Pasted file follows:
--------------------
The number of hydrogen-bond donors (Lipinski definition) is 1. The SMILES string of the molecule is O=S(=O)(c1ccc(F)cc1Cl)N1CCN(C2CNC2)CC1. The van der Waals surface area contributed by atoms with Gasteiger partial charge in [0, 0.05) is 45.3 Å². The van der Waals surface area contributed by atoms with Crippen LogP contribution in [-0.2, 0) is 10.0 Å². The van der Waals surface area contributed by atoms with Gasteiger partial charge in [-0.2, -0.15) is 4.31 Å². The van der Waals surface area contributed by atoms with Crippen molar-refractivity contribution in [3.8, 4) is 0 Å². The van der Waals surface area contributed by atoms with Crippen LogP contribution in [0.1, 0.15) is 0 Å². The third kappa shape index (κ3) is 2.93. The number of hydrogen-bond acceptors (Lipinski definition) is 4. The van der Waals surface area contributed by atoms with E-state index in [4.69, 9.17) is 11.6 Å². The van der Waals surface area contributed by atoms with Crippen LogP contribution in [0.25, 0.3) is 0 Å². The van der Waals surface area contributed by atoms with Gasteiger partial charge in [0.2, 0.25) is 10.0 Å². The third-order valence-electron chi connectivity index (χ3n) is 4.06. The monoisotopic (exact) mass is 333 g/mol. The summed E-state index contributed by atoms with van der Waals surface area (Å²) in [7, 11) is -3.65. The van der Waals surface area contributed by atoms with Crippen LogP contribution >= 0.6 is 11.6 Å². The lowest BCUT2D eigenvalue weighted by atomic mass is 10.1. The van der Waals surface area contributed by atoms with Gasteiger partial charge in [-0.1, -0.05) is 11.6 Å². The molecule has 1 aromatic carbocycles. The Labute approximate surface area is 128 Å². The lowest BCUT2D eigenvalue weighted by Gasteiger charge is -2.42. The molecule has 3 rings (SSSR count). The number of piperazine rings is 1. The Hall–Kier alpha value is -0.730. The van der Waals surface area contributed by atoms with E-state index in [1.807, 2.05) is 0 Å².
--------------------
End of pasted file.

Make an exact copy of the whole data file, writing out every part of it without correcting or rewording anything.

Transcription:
The number of hydrogen-bond donors (Lipinski definition) is 1. The SMILES string of the molecule is O=S(=O)(c1ccc(F)cc1Cl)N1CCN(C2CNC2)CC1. The van der Waals surface area contributed by atoms with Gasteiger partial charge in [0, 0.05) is 45.3 Å². The van der Waals surface area contributed by atoms with Crippen LogP contribution in [-0.2, 0) is 10.0 Å². The van der Waals surface area contributed by atoms with Gasteiger partial charge in [-0.2, -0.15) is 4.31 Å². The van der Waals surface area contributed by atoms with Crippen molar-refractivity contribution in [3.8, 4) is 0 Å². The van der Waals surface area contributed by atoms with Crippen LogP contribution in [0.1, 0.15) is 0 Å². The third kappa shape index (κ3) is 2.93. The number of hydrogen-bond acceptors (Lipinski definition) is 4. The van der Waals surface area contributed by atoms with E-state index in [4.69, 9.17) is 11.6 Å². The van der Waals surface area contributed by atoms with Crippen LogP contribution in [0.25, 0.3) is 0 Å². The van der Waals surface area contributed by atoms with Gasteiger partial charge in [0.2, 0.25) is 10.0 Å². The third-order valence-electron chi connectivity index (χ3n) is 4.06. The monoisotopic (exact) mass is 333 g/mol. The summed E-state index contributed by atoms with van der Waals surface area (Å²) in [7, 11) is -3.65. The van der Waals surface area contributed by atoms with Crippen LogP contribution >= 0.6 is 11.6 Å². The lowest BCUT2D eigenvalue weighted by atomic mass is 10.1. The van der Waals surface area contributed by atoms with Gasteiger partial charge in [-0.1, -0.05) is 11.6 Å². The molecule has 1 aromatic carbocycles. The Labute approximate surface area is 128 Å². The lowest BCUT2D eigenvalue weighted by Gasteiger charge is -2.42. The molecule has 3 rings (SSSR count). The number of piperazine rings is 1. The Hall–Kier alpha value is -0.730. The van der Waals surface area contributed by atoms with E-state index in [1.807, 2.05) is 0 Å².